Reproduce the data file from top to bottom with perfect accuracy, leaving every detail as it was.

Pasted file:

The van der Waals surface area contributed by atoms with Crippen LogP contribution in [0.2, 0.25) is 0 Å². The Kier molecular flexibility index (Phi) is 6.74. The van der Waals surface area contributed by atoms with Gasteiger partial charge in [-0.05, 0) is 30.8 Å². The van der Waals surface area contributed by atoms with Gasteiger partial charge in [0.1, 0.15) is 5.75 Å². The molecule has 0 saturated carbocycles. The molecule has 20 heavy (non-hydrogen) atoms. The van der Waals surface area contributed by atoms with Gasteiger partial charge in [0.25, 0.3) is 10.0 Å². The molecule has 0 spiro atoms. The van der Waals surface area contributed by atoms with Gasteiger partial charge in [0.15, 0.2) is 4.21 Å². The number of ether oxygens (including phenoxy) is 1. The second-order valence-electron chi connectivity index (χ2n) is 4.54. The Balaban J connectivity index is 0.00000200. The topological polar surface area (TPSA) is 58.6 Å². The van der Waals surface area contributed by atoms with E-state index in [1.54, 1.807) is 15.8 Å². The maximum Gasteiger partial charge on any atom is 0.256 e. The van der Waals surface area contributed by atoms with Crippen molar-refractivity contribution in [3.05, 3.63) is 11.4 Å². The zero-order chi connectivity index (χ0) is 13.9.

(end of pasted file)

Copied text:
The van der Waals surface area contributed by atoms with Crippen LogP contribution in [0.2, 0.25) is 0 Å². The Kier molecular flexibility index (Phi) is 6.74. The van der Waals surface area contributed by atoms with Gasteiger partial charge in [-0.05, 0) is 30.8 Å². The van der Waals surface area contributed by atoms with Gasteiger partial charge in [0.1, 0.15) is 5.75 Å². The molecule has 0 saturated carbocycles. The molecule has 20 heavy (non-hydrogen) atoms. The van der Waals surface area contributed by atoms with Gasteiger partial charge in [0.25, 0.3) is 10.0 Å². The molecule has 0 spiro atoms. The van der Waals surface area contributed by atoms with Gasteiger partial charge in [0.15, 0.2) is 4.21 Å². The number of ether oxygens (including phenoxy) is 1. The second-order valence-electron chi connectivity index (χ2n) is 4.54. The Balaban J connectivity index is 0.00000200. The topological polar surface area (TPSA) is 58.6 Å². The van der Waals surface area contributed by atoms with E-state index in [1.54, 1.807) is 15.8 Å². The maximum Gasteiger partial charge on any atom is 0.256 e. The van der Waals surface area contributed by atoms with Crippen molar-refractivity contribution in [3.05, 3.63) is 11.4 Å². The zero-order chi connectivity index (χ0) is 13.9.